In the present study, it was hypothesized that DR patients beared FCS alterations of certain brain regions of networks. This study aimed to evaluate the FCS changes of brain networks in DR patients. With the present study of FCS, a novel index would probably be added to the brain network research of DR patients. This may bring some new interesting insights and shed new light on the underlying mechanism of cerebral injury in patients with DR.

Materials and Methods


After obtaining approval of the Medical Ethics Review Committee and obtaining informed consent in accordance with the Declaration of Helsinki, 21 patients with DR and 21 healthy volunteers were enrolled in this study from August 2012 to September 2014, which are in conformity with the previous study.4 Ten men and 11 women from 39–76 years old (mean age 55.9±9.7) were included in the DR group and compared to sex-matched subjects from 37–74 years old (mean age 55.4±9.0) in the control group. There were no statistically significant differences in age or gender between the two groups (P>0.05).

Subjects were recruited into the study based on a clinical history of diabetes with unclear vision, and subsequently these subjects underwent a thorough history and physical examination, including an ophthalmic examination. Inclusion criteria for the DR group were: (1) confirmed history of DM and (2) ocular fundus abnormalities observed by fundus fluorescein angiography (FFA). The control group consisted of age- and sex-matched healthy volunteers without clinical evidence or history of DR.

Exclusion criteria for all subjects were: (1) a brain abnormality detected on a routine non-contrast MRI examination, (2) neurological or neurosurgical disease identified by history or examination, (3) evidence of systemic disease including hypertension and hypercholesterolemia, (4) evidence of psychological and psychiatrical diseases, (5) use of alcohol, caffeine, or nicotine within the last 3 months, and (6) left-handed.

Details of sample characteristics are provided in Table 1. Several clinical indexes of patients with DR were recorded, including DM type, clinical DR grade, duration of DM, hemoglobin A1c, mini-mental state examination, type of diabetes treatment, as well as the sex and age.

Table 1 Detailed Clinical Data of Each Patient with DR

The severity of DR was graded from 0–4 according to the Scottish Grading Protocol:13 grade 0 - patients with DM but without eye disease; grade 1 - mild non-proliferative background DR with microaneurysms, flame exudates, >4 blot hemorrhages in one or both hemifields, and/or cotton wool spots; grade 2 - moderate non-proliferative background DR with >4 blot hemorrhages in one hemifield; grade 3 - severe non-proliferative DR with >4 blot hemorrhages in both hemifields, intra-retinal microvascular anomalies, venous beading (preproliferative DR); and grade 4 - proliferative DR with neovascularization of the disk, neovascularization of the retina elsewhere, vitreous hemorrhage, retinal detachment.

MRI Acquisition

A 3T MR system (Signa HDxt, GE Healthcare, Milwaukee, WI) with an 8-channel array head coil was used. Subjects were scanned supine and head-first with cushions placed symmetrically on both sides of the head to reduce motion. Resting-state BOLD and three-dimensional fast spoiled gradient recalled (3D-FSPGR) sequences were obtained. A condition of eyes-closed wakefulness was ensured throughout the acquisition of each resting-state BOLD examination. Additionally, the subjects were instructed to not engage in any specific thinking activities. The scan parameters of the BOLD sequence were: repetition time (TR)/echo time (TE) 2000/30 ms, field of view (FOV) 256 mm×256 mm, matrix 64×64, slices 33, slice thickness 4 mm without slice gap, number of signal averages (NEX) 1, scan time 8 minutes. A 3D-FSPGR sequence was used for structural data acquisition with: TR/TE/inversion time (TI) 10.77/4.89/400 ms, FOV 256 mm × 256 mm, slice 1.0 mm without slice gap, matrix 256×256, NEX 1, flip angle 15°, bandwidth 15.63 Hz, scan time 4 minutes 41 seconds.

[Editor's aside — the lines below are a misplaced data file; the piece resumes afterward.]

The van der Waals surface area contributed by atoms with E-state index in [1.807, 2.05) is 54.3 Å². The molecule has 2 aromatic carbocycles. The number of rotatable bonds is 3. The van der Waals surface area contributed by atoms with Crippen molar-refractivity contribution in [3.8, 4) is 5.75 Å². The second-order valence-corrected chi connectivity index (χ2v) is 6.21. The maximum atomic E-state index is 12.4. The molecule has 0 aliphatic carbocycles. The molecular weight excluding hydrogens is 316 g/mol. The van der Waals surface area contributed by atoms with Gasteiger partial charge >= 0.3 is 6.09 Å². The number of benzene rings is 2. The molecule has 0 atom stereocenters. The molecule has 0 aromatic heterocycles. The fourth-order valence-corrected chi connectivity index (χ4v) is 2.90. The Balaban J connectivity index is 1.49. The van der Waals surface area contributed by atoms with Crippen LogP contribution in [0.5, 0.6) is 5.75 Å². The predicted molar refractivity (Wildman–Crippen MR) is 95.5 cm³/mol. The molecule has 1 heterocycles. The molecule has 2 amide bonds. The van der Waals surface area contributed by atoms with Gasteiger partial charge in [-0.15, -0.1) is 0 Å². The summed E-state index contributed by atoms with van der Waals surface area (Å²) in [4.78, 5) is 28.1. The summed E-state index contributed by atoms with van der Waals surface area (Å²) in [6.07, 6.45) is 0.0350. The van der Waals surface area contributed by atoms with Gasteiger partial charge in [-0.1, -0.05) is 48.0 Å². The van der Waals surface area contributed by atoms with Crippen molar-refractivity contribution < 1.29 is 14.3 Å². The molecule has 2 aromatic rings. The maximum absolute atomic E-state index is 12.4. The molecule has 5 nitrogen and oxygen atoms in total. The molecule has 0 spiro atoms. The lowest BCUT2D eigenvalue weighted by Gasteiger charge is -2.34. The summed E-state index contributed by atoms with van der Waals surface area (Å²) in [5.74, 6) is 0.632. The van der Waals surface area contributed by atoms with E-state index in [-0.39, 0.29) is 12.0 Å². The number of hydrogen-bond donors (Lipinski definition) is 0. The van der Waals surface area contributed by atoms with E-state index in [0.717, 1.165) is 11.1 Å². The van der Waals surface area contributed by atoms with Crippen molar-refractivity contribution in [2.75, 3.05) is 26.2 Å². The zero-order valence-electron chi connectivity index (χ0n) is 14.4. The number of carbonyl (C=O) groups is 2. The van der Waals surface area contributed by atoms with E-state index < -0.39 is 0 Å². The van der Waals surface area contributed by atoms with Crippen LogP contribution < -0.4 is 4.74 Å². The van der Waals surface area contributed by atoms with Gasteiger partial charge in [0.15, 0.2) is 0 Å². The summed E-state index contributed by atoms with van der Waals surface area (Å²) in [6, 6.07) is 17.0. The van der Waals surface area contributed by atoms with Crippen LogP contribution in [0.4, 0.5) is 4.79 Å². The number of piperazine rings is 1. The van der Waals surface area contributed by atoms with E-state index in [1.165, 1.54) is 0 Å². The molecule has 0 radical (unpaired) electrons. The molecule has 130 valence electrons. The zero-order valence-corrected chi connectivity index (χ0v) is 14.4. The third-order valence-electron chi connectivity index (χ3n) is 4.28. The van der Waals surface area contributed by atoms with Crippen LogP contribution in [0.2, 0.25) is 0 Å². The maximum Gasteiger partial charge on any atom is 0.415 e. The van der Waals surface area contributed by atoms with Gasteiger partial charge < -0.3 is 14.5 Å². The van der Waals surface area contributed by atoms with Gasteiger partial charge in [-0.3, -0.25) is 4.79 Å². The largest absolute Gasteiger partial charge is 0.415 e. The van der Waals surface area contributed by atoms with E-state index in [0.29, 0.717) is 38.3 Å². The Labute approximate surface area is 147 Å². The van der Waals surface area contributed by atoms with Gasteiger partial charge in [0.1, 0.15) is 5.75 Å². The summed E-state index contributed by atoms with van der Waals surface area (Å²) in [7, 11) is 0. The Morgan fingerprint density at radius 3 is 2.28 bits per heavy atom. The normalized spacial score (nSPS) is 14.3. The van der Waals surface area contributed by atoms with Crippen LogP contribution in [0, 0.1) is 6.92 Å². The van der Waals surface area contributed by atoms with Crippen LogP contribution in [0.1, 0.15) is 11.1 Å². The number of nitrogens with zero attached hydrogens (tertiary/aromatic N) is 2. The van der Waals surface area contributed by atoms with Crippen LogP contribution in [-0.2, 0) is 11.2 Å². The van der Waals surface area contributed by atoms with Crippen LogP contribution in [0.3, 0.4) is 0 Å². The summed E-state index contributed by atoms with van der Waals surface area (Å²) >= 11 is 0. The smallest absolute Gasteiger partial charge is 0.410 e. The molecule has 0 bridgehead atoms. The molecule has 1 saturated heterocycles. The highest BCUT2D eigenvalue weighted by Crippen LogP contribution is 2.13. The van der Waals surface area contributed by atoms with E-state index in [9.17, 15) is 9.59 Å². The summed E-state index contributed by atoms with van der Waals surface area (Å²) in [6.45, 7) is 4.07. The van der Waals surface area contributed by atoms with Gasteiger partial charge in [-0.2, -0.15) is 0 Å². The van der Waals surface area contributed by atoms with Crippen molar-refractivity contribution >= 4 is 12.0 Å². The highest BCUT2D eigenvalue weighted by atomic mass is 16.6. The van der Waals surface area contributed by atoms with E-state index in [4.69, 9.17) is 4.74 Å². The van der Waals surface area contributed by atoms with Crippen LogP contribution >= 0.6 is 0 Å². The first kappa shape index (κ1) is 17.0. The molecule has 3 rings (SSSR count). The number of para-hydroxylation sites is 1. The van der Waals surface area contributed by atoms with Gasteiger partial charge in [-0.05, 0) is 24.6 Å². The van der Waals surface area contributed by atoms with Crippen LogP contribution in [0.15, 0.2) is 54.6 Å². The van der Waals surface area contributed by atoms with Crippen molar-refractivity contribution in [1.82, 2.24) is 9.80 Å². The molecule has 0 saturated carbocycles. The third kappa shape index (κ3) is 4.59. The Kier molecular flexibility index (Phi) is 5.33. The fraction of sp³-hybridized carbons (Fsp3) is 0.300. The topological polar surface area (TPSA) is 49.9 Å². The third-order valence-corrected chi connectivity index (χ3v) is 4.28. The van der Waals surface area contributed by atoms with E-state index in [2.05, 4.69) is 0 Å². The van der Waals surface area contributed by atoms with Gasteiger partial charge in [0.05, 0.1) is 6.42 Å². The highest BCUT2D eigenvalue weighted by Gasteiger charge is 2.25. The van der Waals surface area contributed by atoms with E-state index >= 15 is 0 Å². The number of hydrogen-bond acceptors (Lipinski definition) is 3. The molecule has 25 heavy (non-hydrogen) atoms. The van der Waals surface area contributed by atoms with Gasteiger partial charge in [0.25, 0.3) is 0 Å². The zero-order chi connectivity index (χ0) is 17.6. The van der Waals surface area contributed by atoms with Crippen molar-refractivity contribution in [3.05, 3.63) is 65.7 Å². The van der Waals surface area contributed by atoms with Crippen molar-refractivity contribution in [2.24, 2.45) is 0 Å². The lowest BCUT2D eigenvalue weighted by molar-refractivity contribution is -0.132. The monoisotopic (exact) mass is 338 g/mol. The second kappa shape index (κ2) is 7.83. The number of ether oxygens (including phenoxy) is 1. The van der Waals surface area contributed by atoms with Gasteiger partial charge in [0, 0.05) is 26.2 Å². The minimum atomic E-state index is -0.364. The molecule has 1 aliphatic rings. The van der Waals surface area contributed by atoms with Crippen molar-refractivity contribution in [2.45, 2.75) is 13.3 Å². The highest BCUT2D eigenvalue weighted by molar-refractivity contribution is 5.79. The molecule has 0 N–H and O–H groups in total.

Data Post-Processing

Standard professional data post-processing software, Data Processing Assistant for Resting-state fMRI (DPARSF 3.2 advanced edition,, was used for data analysis. DPARSF is a plug-in software based on statistical parametric mapping (SPM 8,, which runs on a matrix laboratory platform (MATLAB R2012a). Graphvar (GraphVar beta version 0.62) is applied for functional brain connectivity analyses, which is a user-friendly graphical-user-interface (GUI)-based toolbox (MATLAB) for comprehensive graph-theoretical analyses of brain connectivity, including network construction and characterization, statistical analysis on network topological measures, and interactive exploration of results.


Preprocessing included data format conversion, removal of the first 10 time points, slice timing, realignment, normalization, smoothing with a 4 mm full width at half-maximum (FWHM) Gaussian kernel, removal of linear trends in the data, and filtering (0.06–0.11 Hz),14 and then removal of nuisance covariate effects. Three patients’ data, with head translation larger than 1.5 mm or head rotation larger than 2°, were excluded. Covariates including head motion parameters, as well as gray matter, white matter, and cerebrospinal fluid, were regressed out for preprocessed images, and then the brain was divided into 90 regions defined by the anatomical automatic labeling (AAL) template. Finally, the time series of each brain region was extracted.

Functional Network Construction